• Check the date. If there are dead links or out-of-date studies cited, when there is newer information out there, you might want to skip it. It’s not up to date nor maintained by the website owner.
  • Check credentials. A hobbyist doesn’t know as much as an expert. You want someone who knows what they’re talking about. 
  • Cross-reference your findings. One website may tell you something and another something completely different. That’s not bad, but it’s good to get a full picture of what’s going on surrounding your topic of interest. And if possible, read a physical book.

If you want to learn more about credible sources, check out this article by Who is Hosting This? and the Purdue Online Writing Lab (OWL) has a lot of great resources for you to use. The University of Georgia has a great article as well.

Websites to Use

As I mentioned, Wikipedia or Reddit is a great place to start your research. It helps give you ideas and expand on your topic. From there, you’ll want to cross-reference your information and start looking for more credible sources.

Here are some places to check out:

  • Wolfram Alpha can quickly and accurately answer almost any question.
  • Google Scholar offers high-quality academic information. It’s excellent if you want to ensure the depth and accuracy of your data.
  • Internet Archive allows you yo see how a website used to look.
  • Library of Congress is a rich source of American history. You can view photos as well as other media.

Research Through Travel

If you want to set your novel in New Orleans, you should try to get to New Orleans or somewhere similar. Like people, cities and countries have personalities, and you won’t be able to display that until you go there.

I know this may not fit everyone’s budget, but prices tend to drop if you go there during the offseason. And if you can’t get to your novel’s home, then there are some other options out there, which may mean you need to step out of your comfort zone.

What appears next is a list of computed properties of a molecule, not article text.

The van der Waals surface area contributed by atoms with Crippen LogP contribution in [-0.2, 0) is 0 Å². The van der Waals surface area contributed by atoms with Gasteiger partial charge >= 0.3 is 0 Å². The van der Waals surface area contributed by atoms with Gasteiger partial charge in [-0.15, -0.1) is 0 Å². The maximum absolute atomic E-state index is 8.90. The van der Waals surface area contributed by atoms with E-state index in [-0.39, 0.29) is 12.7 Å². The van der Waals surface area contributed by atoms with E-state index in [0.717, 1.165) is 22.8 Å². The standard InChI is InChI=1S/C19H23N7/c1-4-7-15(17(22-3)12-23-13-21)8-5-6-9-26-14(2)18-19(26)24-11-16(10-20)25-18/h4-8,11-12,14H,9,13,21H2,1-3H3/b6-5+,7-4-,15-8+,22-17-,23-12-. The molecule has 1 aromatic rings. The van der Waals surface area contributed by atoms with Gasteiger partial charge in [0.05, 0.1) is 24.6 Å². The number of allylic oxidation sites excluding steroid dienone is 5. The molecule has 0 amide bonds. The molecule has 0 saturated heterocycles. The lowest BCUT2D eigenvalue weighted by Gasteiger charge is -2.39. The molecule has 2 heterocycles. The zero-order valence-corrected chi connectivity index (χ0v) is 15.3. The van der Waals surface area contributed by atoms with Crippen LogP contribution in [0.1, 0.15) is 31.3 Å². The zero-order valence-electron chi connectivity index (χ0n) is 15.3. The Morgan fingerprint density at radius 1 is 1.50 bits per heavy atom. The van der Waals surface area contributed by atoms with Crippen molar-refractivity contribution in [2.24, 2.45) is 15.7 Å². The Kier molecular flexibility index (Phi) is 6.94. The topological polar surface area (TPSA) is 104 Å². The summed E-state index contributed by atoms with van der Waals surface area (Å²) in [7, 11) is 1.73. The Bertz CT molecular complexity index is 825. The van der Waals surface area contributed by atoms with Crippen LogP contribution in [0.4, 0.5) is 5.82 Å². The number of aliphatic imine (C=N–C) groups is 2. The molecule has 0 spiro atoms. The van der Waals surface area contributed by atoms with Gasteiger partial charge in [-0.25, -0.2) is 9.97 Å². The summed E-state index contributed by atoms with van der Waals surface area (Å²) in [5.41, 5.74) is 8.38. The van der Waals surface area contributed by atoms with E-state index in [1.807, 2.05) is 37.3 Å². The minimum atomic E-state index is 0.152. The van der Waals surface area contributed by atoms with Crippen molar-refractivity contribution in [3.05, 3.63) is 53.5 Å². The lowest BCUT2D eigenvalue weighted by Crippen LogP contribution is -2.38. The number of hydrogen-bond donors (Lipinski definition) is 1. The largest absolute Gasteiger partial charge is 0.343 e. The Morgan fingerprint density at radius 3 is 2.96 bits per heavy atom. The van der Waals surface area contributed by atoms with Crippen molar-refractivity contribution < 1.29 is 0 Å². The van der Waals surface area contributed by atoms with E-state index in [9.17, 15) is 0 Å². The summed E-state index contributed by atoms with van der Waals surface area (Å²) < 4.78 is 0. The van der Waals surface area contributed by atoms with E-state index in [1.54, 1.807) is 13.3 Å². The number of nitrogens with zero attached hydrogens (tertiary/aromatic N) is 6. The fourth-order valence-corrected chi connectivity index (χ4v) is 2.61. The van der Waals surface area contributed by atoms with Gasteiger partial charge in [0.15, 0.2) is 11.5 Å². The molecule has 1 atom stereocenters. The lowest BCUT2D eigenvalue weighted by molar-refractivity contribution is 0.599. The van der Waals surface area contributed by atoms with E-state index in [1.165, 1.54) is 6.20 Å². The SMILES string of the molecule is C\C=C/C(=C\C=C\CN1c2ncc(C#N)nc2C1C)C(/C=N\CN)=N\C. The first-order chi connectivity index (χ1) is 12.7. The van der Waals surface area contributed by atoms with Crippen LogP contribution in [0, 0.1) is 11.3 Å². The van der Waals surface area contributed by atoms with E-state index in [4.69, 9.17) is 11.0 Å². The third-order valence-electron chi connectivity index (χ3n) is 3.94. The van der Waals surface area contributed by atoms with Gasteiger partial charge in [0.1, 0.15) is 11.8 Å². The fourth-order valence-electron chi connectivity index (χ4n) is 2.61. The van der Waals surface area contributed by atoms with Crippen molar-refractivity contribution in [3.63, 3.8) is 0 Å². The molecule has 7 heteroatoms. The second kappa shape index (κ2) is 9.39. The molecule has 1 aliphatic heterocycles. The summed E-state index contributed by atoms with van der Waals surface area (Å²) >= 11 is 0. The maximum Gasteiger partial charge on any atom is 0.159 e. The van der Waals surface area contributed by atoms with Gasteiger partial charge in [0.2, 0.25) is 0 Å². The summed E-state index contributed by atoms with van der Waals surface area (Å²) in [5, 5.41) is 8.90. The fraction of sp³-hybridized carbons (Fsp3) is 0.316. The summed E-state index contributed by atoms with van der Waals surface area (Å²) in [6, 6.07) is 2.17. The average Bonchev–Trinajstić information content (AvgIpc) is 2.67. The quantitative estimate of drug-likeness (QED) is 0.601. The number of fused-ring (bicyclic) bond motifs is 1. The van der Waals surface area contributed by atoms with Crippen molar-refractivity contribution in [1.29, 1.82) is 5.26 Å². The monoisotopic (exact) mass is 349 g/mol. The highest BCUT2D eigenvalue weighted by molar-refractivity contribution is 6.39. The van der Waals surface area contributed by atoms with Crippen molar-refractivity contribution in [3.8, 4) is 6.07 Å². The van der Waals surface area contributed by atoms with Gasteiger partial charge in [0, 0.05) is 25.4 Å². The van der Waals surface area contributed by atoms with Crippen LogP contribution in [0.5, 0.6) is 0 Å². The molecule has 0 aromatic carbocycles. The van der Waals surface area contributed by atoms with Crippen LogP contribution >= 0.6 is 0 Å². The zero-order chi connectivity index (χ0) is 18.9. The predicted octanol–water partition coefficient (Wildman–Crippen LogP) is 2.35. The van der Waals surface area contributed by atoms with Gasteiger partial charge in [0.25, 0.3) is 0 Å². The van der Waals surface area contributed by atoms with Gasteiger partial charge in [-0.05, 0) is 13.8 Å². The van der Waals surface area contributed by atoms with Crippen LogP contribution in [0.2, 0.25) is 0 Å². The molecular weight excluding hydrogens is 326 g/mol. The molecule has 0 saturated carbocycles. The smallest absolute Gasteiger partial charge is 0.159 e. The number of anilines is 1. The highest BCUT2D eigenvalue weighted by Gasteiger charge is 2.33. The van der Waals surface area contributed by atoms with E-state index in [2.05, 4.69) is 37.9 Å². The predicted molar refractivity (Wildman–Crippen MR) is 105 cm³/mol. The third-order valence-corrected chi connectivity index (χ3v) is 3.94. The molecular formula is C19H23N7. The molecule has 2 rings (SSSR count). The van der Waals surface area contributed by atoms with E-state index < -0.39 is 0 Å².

traveling can be is part of novel research

How to Travel Without Leaving Your Couch

Thanks again to the worldwide web, we have a fountain of travel information out there to help us provide life to our settings. Here are some ideas:

  • TripAdvisor allows you to see what real people thought about the attractions, restaurants, and accommodation of cities worldwide.
  • Travel Blogs produce high-quality posts that can inform and inspire your writing. Many also contain brilliant photos that will help when writing your descriptive passages.
  • Travel Forums allow you to ask about a particular place from a wide range of people who’ve been there. It’s a great option if you can’t find a specific detail anywhere else.
  • Google Maps let’s you walk around your chosen location in the street view, which can help lend credibility to your writing.

(For more tips and ideas, please consider signing up for my weekly newsletter!)

Research and Real Life

Margaret Mitchell spent years researching the characters and places for her epic novel Gone With The Wind and it shows. […] it is historically accurate enough to be used as a lesson in the history of the turbulent times during the American Civil War. […] Mitchell grew up hearing Civil War and Reconstruction stories from elderly relatives who had lived through those times. Her research began with those childhood memories.

HuffPost

Nothing beats real-life experience because it involves all five of our senses. It’s what we see, hear, touch, smell, and taste that gives our stories life (which is why it’s great to travel to your story’s location).

If you don’t have access to this information, you’re going to need to find someone who does, which means you’re going to want to recruit the help of friends, family, and strangers to fill in those missing details. Everyone you meet will have some sort of story about someplace or experience that they had.

Many people want to tell those stories because they’re one of the many things that make us human. We love stories and passing our knowledge along to others. Whoever you speak to, you’re likely to gain valuable first-hand information and insight that you can’t get through a book or the internet.